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Kurdistan needs more and better building codes

Kurdistan needs more and better building codes

2019/02/11 | 20:05

(Hatha al-Youm | Iraq News)-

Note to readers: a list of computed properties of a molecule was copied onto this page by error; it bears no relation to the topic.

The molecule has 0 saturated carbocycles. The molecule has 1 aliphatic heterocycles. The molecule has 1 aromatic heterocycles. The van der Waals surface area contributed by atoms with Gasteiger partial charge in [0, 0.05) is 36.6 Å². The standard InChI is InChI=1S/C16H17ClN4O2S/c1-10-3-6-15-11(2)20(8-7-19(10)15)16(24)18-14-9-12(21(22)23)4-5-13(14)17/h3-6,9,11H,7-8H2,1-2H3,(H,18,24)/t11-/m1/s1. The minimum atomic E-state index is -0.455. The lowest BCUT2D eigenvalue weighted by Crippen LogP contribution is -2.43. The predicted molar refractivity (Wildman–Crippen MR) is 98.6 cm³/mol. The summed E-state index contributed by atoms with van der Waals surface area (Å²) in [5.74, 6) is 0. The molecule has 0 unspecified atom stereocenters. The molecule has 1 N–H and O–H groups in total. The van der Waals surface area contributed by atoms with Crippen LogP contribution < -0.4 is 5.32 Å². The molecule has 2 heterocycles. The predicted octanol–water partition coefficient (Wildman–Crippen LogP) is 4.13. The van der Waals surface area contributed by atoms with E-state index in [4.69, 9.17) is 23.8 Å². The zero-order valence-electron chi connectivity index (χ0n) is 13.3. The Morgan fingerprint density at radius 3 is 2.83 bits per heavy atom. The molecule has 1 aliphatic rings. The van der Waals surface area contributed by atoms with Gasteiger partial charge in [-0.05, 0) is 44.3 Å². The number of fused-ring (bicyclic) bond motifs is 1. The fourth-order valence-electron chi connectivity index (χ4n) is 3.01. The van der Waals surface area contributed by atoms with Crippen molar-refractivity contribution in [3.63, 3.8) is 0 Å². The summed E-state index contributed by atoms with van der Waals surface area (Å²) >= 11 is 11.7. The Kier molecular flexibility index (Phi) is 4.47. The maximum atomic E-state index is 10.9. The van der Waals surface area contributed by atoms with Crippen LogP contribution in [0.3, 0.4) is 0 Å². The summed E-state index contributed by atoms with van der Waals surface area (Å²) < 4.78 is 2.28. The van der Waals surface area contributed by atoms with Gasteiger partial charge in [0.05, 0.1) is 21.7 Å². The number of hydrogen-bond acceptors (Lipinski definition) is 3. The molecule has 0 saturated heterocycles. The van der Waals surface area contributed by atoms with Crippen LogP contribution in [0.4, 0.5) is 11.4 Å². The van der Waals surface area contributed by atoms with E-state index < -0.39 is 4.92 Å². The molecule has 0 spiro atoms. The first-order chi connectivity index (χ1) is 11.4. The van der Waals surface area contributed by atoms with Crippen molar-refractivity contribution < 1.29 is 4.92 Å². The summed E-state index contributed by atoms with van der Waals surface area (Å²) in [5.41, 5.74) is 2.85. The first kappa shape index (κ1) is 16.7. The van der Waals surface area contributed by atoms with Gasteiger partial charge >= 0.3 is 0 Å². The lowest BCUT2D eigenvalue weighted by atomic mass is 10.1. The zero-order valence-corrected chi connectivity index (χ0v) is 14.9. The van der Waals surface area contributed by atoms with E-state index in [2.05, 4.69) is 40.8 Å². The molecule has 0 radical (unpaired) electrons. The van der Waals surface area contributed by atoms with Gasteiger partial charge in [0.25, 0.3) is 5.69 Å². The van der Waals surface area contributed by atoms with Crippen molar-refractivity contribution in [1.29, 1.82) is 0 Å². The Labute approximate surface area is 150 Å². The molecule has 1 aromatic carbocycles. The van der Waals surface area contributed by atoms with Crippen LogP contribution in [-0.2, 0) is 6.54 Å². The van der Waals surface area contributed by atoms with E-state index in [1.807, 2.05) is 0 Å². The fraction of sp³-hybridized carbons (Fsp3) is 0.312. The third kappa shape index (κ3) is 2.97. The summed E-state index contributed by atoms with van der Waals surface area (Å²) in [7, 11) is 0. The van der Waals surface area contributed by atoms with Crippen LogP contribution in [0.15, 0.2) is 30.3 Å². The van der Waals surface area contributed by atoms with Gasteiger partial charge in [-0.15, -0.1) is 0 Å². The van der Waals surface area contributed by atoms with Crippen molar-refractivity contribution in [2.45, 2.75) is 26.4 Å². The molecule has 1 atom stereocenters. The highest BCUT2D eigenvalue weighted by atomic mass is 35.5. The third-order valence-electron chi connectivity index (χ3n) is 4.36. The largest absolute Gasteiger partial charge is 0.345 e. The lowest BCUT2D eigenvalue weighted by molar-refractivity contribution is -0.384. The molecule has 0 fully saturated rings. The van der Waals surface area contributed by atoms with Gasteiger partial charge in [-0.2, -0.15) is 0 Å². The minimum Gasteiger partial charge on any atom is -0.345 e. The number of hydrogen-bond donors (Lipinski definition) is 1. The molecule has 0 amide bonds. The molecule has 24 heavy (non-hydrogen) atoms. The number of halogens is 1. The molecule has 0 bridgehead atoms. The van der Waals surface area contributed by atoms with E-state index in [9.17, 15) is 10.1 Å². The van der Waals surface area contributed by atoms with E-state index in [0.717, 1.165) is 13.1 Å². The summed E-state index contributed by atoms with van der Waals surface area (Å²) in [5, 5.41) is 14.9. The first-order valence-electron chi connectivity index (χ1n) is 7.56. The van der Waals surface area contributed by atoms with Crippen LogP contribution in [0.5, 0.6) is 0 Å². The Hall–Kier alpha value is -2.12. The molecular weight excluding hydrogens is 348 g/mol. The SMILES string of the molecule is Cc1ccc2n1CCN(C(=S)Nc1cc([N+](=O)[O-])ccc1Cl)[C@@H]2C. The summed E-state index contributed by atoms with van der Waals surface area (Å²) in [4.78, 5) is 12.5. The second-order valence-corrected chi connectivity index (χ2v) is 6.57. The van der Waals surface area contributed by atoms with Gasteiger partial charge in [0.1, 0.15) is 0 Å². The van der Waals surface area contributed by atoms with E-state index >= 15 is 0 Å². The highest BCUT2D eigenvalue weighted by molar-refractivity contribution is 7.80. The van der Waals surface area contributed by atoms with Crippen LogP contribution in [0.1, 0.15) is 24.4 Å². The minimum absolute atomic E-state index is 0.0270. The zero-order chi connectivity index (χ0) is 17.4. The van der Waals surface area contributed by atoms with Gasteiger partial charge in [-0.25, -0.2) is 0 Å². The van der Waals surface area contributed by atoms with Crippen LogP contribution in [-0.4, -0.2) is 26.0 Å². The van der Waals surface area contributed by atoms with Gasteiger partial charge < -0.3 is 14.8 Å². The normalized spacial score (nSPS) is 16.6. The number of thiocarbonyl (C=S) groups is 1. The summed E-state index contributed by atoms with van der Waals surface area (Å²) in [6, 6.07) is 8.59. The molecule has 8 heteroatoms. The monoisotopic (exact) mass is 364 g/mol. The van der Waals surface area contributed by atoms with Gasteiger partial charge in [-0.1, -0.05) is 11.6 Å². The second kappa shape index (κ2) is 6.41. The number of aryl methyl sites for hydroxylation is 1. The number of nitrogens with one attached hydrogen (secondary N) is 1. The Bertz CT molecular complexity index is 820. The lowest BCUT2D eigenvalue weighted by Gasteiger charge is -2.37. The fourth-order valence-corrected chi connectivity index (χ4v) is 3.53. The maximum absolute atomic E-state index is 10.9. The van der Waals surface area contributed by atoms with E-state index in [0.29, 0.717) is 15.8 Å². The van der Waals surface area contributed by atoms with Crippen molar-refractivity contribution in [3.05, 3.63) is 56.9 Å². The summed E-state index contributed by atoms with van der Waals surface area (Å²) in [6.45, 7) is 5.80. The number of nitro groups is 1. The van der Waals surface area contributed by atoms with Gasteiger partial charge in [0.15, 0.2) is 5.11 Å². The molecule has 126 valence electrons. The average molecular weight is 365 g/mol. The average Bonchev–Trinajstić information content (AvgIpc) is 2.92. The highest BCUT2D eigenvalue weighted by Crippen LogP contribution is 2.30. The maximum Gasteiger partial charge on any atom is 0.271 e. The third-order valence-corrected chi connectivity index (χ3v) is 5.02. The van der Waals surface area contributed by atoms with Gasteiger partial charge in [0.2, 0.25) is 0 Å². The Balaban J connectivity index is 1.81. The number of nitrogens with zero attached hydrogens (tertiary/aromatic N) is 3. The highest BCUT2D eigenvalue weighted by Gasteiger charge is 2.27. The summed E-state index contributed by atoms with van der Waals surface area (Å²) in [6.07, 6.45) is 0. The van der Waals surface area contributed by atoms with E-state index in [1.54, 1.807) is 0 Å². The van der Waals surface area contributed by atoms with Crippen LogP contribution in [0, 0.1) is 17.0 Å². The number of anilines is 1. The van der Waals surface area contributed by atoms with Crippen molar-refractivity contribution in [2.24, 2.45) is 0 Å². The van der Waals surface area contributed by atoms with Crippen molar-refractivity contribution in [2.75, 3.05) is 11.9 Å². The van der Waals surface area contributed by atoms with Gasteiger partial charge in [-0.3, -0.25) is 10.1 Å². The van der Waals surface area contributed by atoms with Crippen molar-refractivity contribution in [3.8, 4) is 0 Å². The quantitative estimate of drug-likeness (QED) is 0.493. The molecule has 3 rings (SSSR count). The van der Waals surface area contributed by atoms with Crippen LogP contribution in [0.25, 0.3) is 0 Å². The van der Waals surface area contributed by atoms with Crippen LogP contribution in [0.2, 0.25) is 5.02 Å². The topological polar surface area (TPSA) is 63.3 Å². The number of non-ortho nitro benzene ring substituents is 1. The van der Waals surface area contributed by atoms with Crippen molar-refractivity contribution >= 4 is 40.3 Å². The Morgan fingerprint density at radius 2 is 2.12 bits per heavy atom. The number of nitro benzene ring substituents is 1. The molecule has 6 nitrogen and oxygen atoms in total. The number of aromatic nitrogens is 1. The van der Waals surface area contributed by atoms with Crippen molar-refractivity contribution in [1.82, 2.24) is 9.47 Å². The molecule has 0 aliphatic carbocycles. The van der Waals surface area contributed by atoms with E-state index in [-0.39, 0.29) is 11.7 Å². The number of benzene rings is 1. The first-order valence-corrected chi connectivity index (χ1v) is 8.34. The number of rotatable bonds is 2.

The last time this columnist lived in Iraqi (or South) Kurdistan was in 2016, in a nice little house in Ganjan City just outside of Erbil. The homes in Ganjan City, like many others in the new housing developments of Erbil (English Village, Italy 1 and 2, Lebanese Village and others), sport charming exteriors, little gardens and all the basics one needs. Unfortunately, they also seem to completely lack any sort of insulation.In this columnist’s house in Ganjan City, only the bedrooms possessed window-mounted heating and cooling units. The rest of the house grew beastly hot within an hour of sunrise in summer. One had to take multiple showers a day just to cool off. In winter, the house was extremely cold all the time. Being Canadian, one would think this columnist is used to cold – but homes in Canada have good insulation, so that even during electricity outages one can keep the houses reasonably warm with just a small wood stove.Traditional homes in Kurdistan, with their mud and earth and straw-insulated walls, actually remain much more pleasant and energy-efficient than the new structures built there. In villages and small towns like Choman, Soran and Amedi, one doesn’t even need an air conditioning unit in summer or more than a small stove or heater in winter. Villagers of the region had the good sense, since thousands of years, to build their homes correctly. When modernity came to Kurdistan this long-held wisdom was apparently forgotten. In an effort to build new homes and office buildings as quickly as possible and sell them for as much profit as possible, basic common sense was sacrificed. Curious about the issue, this columnist went to examine the new homes under construction in Ganjan City and other parts of Erbil. What he saw were cement cinder blocks being stacked on each other and then covered with stucco, with no insulation at all. The electric wiring being placed into the new structures also appeared problematic and dangerous in places, increasing the risk of fires and other accidents. Besides too-frequent news headlines of fires and similar accidents, the results of this building approach costs the region and its people dearly in terms of electricity demands, heating oil and quality of life. Even leaving aside issues related to climate change and global warming, the high energy demands of uninsulated buildings costs a great deal of money for the region, causes infrastructure problems, contributes to frequent power outages and increases pollution in the cities. It also negatively impacts the quality of life in Kurdistan, with more than a few people mentioning to this columnist that they miss the old rural homes of their ancestral villages.The solution to the problem must, in all likelihood, come from mandatory building codes. Building permits should only be issued for structures that include some reasonable levels of insulation and other safety and energy-efficiency measures. Although this would undoubtedly increase the up-front costs of building and purchasing homes and business, the resulting savings and reduced strain on the region’s energy supplies and environment would quickly make up the difference.Every litre of heating oil, cubic metre of natural gas or kilowatt hour of electricity saved from better insulated buildings in the region would not only reduce costs for average people, but also be available for export rather than domestic consumption – earning more revenues for the region. While retro-fitting existing structures can prove prohibitively expensive, building them right in the first place is not.By this logic, new structures in the region should also be built with a view to adding solar panels in the near future, as soon as possible. While owners might not be able to afford panels immediately, this may change as the region’s economy continues to improve. Given the Middle East’s climate, every home and business in the area should have such panels. Such improvements would in turn serve as another step towards preparing Kurdistan for a bright future.David Romano has been a Rudaw columnist since 2010. He holds the Thomas G. Strong Professor of Middle East Politics at Missouri State University and is the author of numerous publications on the Kurds and the Middle East.The views expressed in this article are those of the author and do not necessarily reflect the position of Rudaw.











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